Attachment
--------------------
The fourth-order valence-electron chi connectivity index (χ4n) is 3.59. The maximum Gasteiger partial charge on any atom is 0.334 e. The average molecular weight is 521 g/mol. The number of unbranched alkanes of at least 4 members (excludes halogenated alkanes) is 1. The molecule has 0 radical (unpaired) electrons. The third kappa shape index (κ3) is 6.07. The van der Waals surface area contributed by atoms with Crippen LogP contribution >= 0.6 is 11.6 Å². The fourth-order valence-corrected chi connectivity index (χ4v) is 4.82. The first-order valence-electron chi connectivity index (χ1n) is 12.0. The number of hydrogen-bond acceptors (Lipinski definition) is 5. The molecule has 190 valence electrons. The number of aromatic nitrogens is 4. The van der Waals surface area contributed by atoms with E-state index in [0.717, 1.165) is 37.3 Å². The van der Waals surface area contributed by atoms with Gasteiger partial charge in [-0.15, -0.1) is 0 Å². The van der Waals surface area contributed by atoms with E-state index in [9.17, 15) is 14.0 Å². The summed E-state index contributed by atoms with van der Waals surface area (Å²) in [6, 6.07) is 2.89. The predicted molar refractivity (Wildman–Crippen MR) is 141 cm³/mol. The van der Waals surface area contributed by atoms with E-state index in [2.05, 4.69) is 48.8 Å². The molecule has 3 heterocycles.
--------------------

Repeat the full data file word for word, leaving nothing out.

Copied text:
The fourth-order valence-electron chi connectivity index (χ4n) is 3.59. The maximum Gasteiger partial charge on any atom is 0.334 e. The average molecular weight is 521 g/mol. The number of unbranched alkanes of at least 4 members (excludes halogenated alkanes) is 1. The molecule has 0 radical (unpaired) electrons. The third kappa shape index (κ3) is 6.07. The van der Waals surface area contributed by atoms with Crippen LogP contribution >= 0.6 is 11.6 Å². The fourth-order valence-corrected chi connectivity index (χ4v) is 4.82. The first-order valence-electron chi connectivity index (χ1n) is 12.0. The number of hydrogen-bond acceptors (Lipinski definition) is 5. The molecule has 190 valence electrons. The number of aromatic nitrogens is 4. The van der Waals surface area contributed by atoms with E-state index in [0.717, 1.165) is 37.3 Å². The van der Waals surface area contributed by atoms with Gasteiger partial charge in [-0.15, -0.1) is 0 Å². The van der Waals surface area contributed by atoms with E-state index in [9.17, 15) is 14.0 Å². The summed E-state index contributed by atoms with van der Waals surface area (Å²) in [6, 6.07) is 2.89. The predicted molar refractivity (Wildman–Crippen MR) is 141 cm³/mol. The van der Waals surface area contributed by atoms with E-state index in [2.05, 4.69) is 48.8 Å². The molecule has 3 heterocycles.